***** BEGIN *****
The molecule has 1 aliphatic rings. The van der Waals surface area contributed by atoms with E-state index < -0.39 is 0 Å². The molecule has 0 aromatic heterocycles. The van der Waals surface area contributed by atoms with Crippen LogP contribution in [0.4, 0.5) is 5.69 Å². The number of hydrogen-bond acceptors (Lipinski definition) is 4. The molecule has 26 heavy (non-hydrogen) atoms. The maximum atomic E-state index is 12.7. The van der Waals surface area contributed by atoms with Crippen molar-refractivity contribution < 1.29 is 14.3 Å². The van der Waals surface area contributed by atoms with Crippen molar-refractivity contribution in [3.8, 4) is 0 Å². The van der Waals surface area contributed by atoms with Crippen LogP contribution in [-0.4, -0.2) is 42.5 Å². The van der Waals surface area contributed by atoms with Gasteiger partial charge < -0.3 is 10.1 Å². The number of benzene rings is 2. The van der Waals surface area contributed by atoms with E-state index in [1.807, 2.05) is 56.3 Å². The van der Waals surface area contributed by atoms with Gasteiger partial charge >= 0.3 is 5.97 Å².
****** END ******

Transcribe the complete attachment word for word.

The molecule has 1 aliphatic rings. The van der Waals surface area contributed by atoms with E-state index < -0.39 is 0 Å². The molecule has 0 aromatic heterocycles. The van der Waals surface area contributed by atoms with Crippen LogP contribution in [0.4, 0.5) is 5.69 Å². The number of hydrogen-bond acceptors (Lipinski definition) is 4. The molecule has 26 heavy (non-hydrogen) atoms. The maximum atomic E-state index is 12.7. The van der Waals surface area contributed by atoms with Crippen molar-refractivity contribution < 1.29 is 14.3 Å². The van der Waals surface area contributed by atoms with Crippen molar-refractivity contribution in [3.8, 4) is 0 Å². The van der Waals surface area contributed by atoms with Crippen LogP contribution in [-0.4, -0.2) is 42.5 Å². The van der Waals surface area contributed by atoms with Gasteiger partial charge < -0.3 is 10.1 Å². The number of benzene rings is 2. The van der Waals surface area contributed by atoms with E-state index in [1.807, 2.05) is 56.3 Å². The van der Waals surface area contributed by atoms with Gasteiger partial charge >= 0.3 is 5.97 Å².